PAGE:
The best marketing plan is totally integrated into the overall strategy of the company as a whole. This way marketing is viewed as a valuable way to achieve company goals and objectives, not as an expense that has to compete with new computers and office equipment.
That’s why we recommend a comprehensive Strategic Analysis as the best way to start, but we can also modify that with a Market Analysis to concentrate entirely on marketing-related issues.
We also strongly recommend some kind of market research to determine objectively what customers want from the company, how they perceive you now, and what types of communication will actually reach them and get read, seen or heard. Assuming that is done, here are the main elements of an effective marketing plan:
(1) Goals and objectives – “Begin with the end in mind,” as the old saying goes. Let’s get clear what we’re trying to accomplish with the marketing effort, so we’re all pulling in the same direction. The best goals are SMART – Specific, Measurable, Achievable, Realistic and Timed. Realistically, we do NOT have much control over what will happen in the marketplace or what people who are not yet customers will do. So marketing plans that forecast X% of increased sales are a shot in the dark. In spite of that, the right goals are very valuable because they help everyone involved focus on the desired outcome, constantly seek the best ways to achieve those outcomes, and use their energies to turn the goals into reality.
(2) Target markets – We need to be clear about the characteristics of our customers and potential customers. They can be defined with demographics, psychographics, SIC codes, NAICS codes and other measurable methods. Preceding this phase with market research can greatly help define target markets and their needs.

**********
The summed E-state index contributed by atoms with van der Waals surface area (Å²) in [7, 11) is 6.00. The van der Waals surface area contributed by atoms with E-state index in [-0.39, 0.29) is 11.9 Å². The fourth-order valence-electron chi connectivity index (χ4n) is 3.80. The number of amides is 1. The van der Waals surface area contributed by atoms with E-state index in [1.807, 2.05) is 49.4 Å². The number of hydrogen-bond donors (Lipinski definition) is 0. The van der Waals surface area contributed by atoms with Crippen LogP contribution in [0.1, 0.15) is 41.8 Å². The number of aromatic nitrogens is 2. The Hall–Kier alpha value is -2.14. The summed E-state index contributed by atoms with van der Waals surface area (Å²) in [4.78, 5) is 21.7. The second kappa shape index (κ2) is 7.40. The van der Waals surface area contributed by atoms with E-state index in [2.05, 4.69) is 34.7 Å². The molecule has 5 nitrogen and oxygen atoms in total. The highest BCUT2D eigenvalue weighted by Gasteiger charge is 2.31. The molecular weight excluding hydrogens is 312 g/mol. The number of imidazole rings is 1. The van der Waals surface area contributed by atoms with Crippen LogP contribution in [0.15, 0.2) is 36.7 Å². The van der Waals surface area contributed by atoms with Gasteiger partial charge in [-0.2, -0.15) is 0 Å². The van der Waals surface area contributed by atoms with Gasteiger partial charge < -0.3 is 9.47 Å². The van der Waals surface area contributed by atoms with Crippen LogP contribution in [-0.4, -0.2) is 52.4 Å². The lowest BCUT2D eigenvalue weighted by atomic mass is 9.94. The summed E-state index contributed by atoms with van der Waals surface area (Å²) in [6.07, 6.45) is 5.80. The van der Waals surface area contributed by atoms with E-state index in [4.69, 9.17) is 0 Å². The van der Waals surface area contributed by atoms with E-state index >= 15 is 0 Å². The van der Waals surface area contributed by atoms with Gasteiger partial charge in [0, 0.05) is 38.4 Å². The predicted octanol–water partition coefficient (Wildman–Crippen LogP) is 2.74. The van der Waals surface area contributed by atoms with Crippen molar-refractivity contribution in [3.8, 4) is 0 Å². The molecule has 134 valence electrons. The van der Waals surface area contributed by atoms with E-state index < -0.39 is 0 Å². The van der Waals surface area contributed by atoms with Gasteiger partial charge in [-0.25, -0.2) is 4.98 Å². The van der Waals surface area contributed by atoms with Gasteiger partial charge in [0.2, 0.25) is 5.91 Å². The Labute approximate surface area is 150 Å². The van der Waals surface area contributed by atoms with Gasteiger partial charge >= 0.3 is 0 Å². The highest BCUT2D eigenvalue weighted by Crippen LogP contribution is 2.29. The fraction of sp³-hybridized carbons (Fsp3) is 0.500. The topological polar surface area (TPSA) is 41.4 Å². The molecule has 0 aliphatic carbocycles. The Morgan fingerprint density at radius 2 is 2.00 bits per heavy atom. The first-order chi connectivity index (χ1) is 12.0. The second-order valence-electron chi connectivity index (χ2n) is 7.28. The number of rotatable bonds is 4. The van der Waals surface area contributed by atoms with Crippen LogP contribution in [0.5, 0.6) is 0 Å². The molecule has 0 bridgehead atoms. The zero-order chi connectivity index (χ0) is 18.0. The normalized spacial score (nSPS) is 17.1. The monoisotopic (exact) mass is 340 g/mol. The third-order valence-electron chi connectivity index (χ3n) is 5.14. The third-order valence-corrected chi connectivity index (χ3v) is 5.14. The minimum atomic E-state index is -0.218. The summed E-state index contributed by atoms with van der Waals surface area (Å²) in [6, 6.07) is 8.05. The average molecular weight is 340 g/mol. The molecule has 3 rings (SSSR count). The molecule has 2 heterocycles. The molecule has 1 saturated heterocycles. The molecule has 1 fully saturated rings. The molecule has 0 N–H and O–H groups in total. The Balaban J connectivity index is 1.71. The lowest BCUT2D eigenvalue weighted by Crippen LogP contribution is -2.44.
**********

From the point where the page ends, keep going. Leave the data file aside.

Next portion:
(3) Creative strategies – We need to determine what creative messages we want to communicate, especially the benefits our products or services provide, and the reasons why (facts and features) those benefits are real. We need a Unique Selling Proposition (USP), branding slogan or other concise phrase that packs our core creative message into a few memorable words. For example, “GE: We bring good things to life.” The actual creative details – headlines, text, visuals etc. – can be worked out later. But core creative strategies should be worked out upfront.
(4) Media – These are all the forms of communication we will use in our marketing program. Elsewhere on our site, you can read more about advertising, public relations, publications and graphic design, Internet websites and videos. The best marketing plans get down to which newspapers, magazines, TV channels, direct mail etc. we are going to use. This takes a lot of work but really makes a marketing plan solid.
(5) Implementation – Key elements here are timing (schedule), budget, priorities and responsibilities (who’s going to do what, within the company and the agency). Like goals and objectives, these details can’t be ironclad, but writing them down assures agreement, teamwork, and a higher probability that it will all be accomplished.
For more information on how marketing planning can help your business or organization, or to schedule an appointment, please use our online contact form or call 704-332-4344.